Please wait a minute...
 Home  About the Journal Editorial Board Aims & Scope Peer Review Policy Subscription Contact us
Early Edition  //  Current Issue  //  Open Special Issues  //  Archives  //  Most Read  //  Most Downloaded  //  Most Cited
Aging and disease    2018, Vol. 9 Issue (6) : 1010-1019     DOI: 10.14336/AD.2018.0204
Orginal Article |
Stronger Association between Insomnia Symptoms and Shorter Telomere Length in Old HIV-Infected Patients Compared with Uninfected Individuals
Ding Yingying1,2, Lin Haijiang3, Zhou Sujuan1,2, Wang Keran1,2, Li Lingling1,2, Zhang Yucheng1,2, Yao Yuan1,2, Gao Meiyang1,2, Liu Xing1,2, He Na1,2,*
1Department of Epidemiology, School of Public Health, Fudan University, Shanghai, China
2The Key Laboratory of Public Health Safety of Ministry of Education, Fudan University, Shanghai, China
3Taizhou City Center for Disease Control and Prevention, Taizhou City, Zhejiang, China
Download: PDF(637 KB)   HTML
Export: BibTeX | EndNote | Reference Manager | ProCite | RefWorks    

Growing evidence suggests that HIV infection may accelerate biological aging. Insomnia symptoms, particularly in later life, exacerbate cellular aging. We examined the association between insomnia symptoms and leukocyte telomere length (LTL), and further explored how this association was affected by HIV serostatus and age. Data were assessed from 244 HIV-infected individuals ≥40 years and 244 HIV-uninfected individuals who were frequency-matched by age, gender and education level. Insomnia symptoms were assessed by responses to four sleep-related questions covering the past month. We performed multivariable linear regression with logarithmically transformed LTL and reported exponentiated coefficients. HIV-infected individuals had shorter LTL compared to uninfected individuals (geometric mean 0.82 vs 0.89, P=0.052), and this association remained after adjustment for gender, education level, and smoking history (-7.4%, P=0.051) but markedly attenuated after additional adjustment for insomnia and depressive symptoms (-3.7%, P=0.367). Significant interactions between age group (55-82 vs 40-54 years) and insomnia symptoms on LTL were observed in the HIV-infected individuals (-28.4%, P=0.033) but not the uninfected (-17.9%, P=0.250). After stratifying by age group, LTL was independently associated with insomnia symptoms in those 55 years and older among the HIV-infected individuals (-24.5%, P=0.026) but not those 40-54 years old (-9.8%, P=0.428). Our findings suggest that elevated insomnia and depressive symptoms may partly explain the correlation between HIV serostatus and shorter LTL. Significant association between insomnia and shorter LTL observed in elderly HIV-infected but not in uninfected individuals suggest that such adverse effect may begin at an earlier age or is more pronounced in HIV-infected individuals but requires further investigation.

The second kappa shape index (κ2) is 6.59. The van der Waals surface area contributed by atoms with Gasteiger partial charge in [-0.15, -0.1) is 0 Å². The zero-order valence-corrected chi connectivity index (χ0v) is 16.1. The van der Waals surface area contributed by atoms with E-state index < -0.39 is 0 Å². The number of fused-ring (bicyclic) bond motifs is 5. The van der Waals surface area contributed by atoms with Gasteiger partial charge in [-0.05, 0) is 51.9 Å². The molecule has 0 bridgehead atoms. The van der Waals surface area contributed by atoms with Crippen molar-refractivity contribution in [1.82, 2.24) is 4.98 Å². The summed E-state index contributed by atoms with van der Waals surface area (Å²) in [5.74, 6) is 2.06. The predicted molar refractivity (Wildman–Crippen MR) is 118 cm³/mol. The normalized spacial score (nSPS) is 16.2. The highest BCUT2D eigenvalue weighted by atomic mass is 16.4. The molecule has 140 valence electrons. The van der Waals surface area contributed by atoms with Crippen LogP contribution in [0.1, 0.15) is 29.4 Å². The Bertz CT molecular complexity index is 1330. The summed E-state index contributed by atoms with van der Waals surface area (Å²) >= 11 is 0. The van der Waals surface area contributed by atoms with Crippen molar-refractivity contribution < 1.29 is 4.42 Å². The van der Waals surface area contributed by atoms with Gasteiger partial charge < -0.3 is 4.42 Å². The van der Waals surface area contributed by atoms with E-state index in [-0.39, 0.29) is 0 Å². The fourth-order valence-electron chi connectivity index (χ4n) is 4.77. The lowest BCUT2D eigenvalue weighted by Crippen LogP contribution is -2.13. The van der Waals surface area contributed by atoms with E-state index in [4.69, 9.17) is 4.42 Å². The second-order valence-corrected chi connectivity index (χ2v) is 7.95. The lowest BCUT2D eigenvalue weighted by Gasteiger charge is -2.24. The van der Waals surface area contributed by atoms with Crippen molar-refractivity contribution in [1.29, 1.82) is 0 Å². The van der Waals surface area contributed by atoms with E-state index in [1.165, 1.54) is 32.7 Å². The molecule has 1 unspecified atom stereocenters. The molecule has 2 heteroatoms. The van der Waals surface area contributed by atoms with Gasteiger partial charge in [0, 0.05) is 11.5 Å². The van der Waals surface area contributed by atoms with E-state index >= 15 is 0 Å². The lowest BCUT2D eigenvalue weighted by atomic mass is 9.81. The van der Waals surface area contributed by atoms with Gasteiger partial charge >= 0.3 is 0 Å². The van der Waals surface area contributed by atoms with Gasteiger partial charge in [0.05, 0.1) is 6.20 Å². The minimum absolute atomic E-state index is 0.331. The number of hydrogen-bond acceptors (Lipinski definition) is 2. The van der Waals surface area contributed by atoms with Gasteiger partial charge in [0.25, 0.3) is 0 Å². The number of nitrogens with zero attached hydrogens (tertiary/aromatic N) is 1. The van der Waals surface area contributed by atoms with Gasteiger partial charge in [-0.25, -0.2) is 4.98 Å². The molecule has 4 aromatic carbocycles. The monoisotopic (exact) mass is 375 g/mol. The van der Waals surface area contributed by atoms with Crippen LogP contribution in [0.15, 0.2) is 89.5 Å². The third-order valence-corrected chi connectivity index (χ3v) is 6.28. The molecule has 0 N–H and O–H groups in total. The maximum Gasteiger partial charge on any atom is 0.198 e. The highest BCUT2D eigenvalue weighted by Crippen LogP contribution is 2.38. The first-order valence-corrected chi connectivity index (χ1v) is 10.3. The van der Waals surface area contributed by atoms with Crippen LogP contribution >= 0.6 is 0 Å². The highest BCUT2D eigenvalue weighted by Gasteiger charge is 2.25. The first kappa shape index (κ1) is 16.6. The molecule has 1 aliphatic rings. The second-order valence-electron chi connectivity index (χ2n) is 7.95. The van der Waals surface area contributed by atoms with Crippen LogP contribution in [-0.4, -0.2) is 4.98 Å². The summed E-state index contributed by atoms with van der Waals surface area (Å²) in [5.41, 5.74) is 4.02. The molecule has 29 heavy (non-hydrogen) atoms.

Keywords HIV      older age      insomnia symptoms      telomere length     
Corresponding Authors: He Na   
About author:

These authors contributed equally to this work

Issue Date: 26 October 2017
E-mail this article
E-mail Alert
Articles by authors
Ding Yingying
Lin Haijiang
Zhou Sujuan
Wang Keran
Li Lingling
Zhang Yucheng
Yao Yuan
Gao Meiyang
Liu Xing
He Na
Cite this article:   
Ding Yingying,Lin Haijiang,Zhou Sujuan, et al. Stronger Association between Insomnia Symptoms and Shorter Telomere Length in Old HIV-Infected Patients Compared with Uninfected Individuals[J]. Aging and disease, 2018, 9(6): 1010-1019.
URL:     OR
CharacteristicsHIV-infected participantsHIV-uninfected participants

All40-54 years55-82 yearsPaAll40-54 years55-82 yearsPaPa
Age, years52.4±9.046.7±36.563.0±6.3<.00152.5±9.146.7±3.762.9±6.0<.0010.933
Male180 (73.8)118 (75.2)62 (71.3)0.508180 (73.8)118 (75.2)62 (71.3)0.5081.000
Junior middle school or obove145 (59.4)115 (73.2)30 (34.5)<.001145 (59.4)115 (73.2)30 (34.5)<.0011.000
BMI, kg/m222.1
Waist circumference, cm81.0
Hip circumference, cm90.0
WHR above the cutoff154 (63.1)96 (61.1)58 (66.7)0.392133 (54.5)75 (47.8)58 (66.7)0.0040.053
Smoking history0.1190.1150.021
Current smoker70 (28.0)49 (31.2)21 (24.1)94 (37.6)58 (36.9)36 (41.4)
Previous smoker29 (11.6)14 (8.9)15 (17.2)16 (6.4)7 (4.5)9 (10.3)
Never smoked145 (59.4)94 (59.9)51 (58.6)134 (54.9)92 (58.6)42 (48.3)
Current alcohol user18 (7.4)11 (7.0)7 (8.0)0.76620 (8.3)9 (5.7)11 (12.6)0.0590.735
Depressive symptoms as a continuous variable16.6±4.816.5±4.916.6±4.70.90113.3±3.713.4±3.816.4±4.90.039<.001
Insomnia symptoms46 (18.9)28 (17.8)18 (20.7)0.58523 (9.4)12 (7.6)11 (12.6)0.2000.003
Insomnia symptoms as a continuous variable6.5±2.76.5±2.66.6±2.90.8945.8±2.25.5±1.96.4±2.50.0030.002